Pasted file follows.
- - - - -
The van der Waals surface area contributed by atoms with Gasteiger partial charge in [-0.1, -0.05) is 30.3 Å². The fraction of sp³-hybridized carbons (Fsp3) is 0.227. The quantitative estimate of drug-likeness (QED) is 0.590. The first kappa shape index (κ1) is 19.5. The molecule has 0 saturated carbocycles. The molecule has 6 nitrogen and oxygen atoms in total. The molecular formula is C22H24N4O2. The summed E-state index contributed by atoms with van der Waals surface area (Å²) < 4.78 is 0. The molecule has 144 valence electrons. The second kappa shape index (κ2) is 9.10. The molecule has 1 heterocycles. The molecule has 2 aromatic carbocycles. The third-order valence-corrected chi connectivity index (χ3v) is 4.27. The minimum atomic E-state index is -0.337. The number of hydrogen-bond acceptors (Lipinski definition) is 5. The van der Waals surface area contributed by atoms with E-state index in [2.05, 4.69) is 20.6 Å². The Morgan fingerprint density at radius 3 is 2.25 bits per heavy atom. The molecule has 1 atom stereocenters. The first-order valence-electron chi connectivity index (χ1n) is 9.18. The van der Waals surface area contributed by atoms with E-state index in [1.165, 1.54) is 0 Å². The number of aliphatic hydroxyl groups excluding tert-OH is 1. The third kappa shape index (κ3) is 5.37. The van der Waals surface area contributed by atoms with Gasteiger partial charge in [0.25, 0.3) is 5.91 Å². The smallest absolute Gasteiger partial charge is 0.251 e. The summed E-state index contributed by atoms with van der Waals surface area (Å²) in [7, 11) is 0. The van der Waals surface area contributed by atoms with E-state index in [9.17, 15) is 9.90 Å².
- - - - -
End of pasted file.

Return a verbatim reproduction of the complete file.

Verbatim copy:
The van der Waals surface area contributed by atoms with Gasteiger partial charge in [-0.1, -0.05) is 30.3 Å². The fraction of sp³-hybridized carbons (Fsp3) is 0.227. The quantitative estimate of drug-likeness (QED) is 0.590. The first kappa shape index (κ1) is 19.5. The molecule has 0 saturated carbocycles. The molecule has 6 nitrogen and oxygen atoms in total. The molecular formula is C22H24N4O2. The summed E-state index contributed by atoms with van der Waals surface area (Å²) < 4.78 is 0. The molecule has 144 valence electrons. The second kappa shape index (κ2) is 9.10. The molecule has 1 heterocycles. The molecule has 2 aromatic carbocycles. The third-order valence-corrected chi connectivity index (χ3v) is 4.27. The minimum atomic E-state index is -0.337. The number of hydrogen-bond acceptors (Lipinski definition) is 5. The van der Waals surface area contributed by atoms with E-state index in [2.05, 4.69) is 20.6 Å². The Morgan fingerprint density at radius 3 is 2.25 bits per heavy atom. The molecule has 1 atom stereocenters. The first-order valence-electron chi connectivity index (χ1n) is 9.18. The van der Waals surface area contributed by atoms with E-state index in [1.165, 1.54) is 0 Å². The number of aliphatic hydroxyl groups excluding tert-OH is 1. The third kappa shape index (κ3) is 5.37. The van der Waals surface area contributed by atoms with Gasteiger partial charge in [0.25, 0.3) is 5.91 Å². The smallest absolute Gasteiger partial charge is 0.251 e. The summed E-state index contributed by atoms with van der Waals surface area (Å²) in [7, 11) is 0. The van der Waals surface area contributed by atoms with E-state index in [9.17, 15) is 9.90 Å².